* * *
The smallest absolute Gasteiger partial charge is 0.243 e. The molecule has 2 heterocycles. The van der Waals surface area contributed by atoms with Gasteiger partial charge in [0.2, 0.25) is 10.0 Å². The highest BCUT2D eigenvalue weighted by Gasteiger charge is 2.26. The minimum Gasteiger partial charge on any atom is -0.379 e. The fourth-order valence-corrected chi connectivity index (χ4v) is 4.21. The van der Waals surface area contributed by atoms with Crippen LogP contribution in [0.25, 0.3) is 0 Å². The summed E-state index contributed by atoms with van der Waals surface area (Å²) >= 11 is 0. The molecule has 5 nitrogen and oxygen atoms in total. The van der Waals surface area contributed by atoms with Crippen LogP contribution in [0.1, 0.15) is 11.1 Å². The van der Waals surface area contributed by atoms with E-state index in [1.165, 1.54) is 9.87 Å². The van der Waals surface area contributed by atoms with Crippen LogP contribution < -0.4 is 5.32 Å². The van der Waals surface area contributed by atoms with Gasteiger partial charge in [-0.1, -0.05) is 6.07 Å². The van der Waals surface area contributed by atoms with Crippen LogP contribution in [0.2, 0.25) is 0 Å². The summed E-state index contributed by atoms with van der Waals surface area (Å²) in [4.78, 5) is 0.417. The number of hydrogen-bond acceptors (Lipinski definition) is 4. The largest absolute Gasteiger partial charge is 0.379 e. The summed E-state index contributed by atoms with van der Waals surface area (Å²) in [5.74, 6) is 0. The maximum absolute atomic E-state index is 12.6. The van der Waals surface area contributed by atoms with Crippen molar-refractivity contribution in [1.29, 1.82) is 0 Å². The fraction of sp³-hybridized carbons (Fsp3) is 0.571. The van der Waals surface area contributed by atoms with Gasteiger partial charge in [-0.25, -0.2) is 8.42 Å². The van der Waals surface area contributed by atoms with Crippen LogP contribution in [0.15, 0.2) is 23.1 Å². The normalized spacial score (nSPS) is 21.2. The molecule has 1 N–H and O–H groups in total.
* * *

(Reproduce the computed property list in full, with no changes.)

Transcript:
The smallest absolute Gasteiger partial charge is 0.243 e. The molecule has 2 heterocycles. The van der Waals surface area contributed by atoms with Gasteiger partial charge in [0.2, 0.25) is 10.0 Å². The highest BCUT2D eigenvalue weighted by Gasteiger charge is 2.26. The minimum Gasteiger partial charge on any atom is -0.379 e. The fourth-order valence-corrected chi connectivity index (χ4v) is 4.21. The van der Waals surface area contributed by atoms with Crippen LogP contribution in [0.25, 0.3) is 0 Å². The summed E-state index contributed by atoms with van der Waals surface area (Å²) >= 11 is 0. The molecule has 5 nitrogen and oxygen atoms in total. The van der Waals surface area contributed by atoms with Crippen LogP contribution in [0.1, 0.15) is 11.1 Å². The van der Waals surface area contributed by atoms with E-state index in [1.165, 1.54) is 9.87 Å². The van der Waals surface area contributed by atoms with Crippen LogP contribution < -0.4 is 5.32 Å². The van der Waals surface area contributed by atoms with Gasteiger partial charge in [-0.1, -0.05) is 6.07 Å². The van der Waals surface area contributed by atoms with Crippen LogP contribution in [0.2, 0.25) is 0 Å². The summed E-state index contributed by atoms with van der Waals surface area (Å²) in [4.78, 5) is 0.417. The number of hydrogen-bond acceptors (Lipinski definition) is 4. The largest absolute Gasteiger partial charge is 0.379 e. The summed E-state index contributed by atoms with van der Waals surface area (Å²) in [5.74, 6) is 0. The maximum absolute atomic E-state index is 12.6. The van der Waals surface area contributed by atoms with Crippen molar-refractivity contribution in [1.29, 1.82) is 0 Å². The fraction of sp³-hybridized carbons (Fsp3) is 0.571. The van der Waals surface area contributed by atoms with Gasteiger partial charge in [-0.25, -0.2) is 8.42 Å². The van der Waals surface area contributed by atoms with Crippen LogP contribution in [0.15, 0.2) is 23.1 Å². The normalized spacial score (nSPS) is 21.2. The molecule has 1 N–H and O–H groups in total.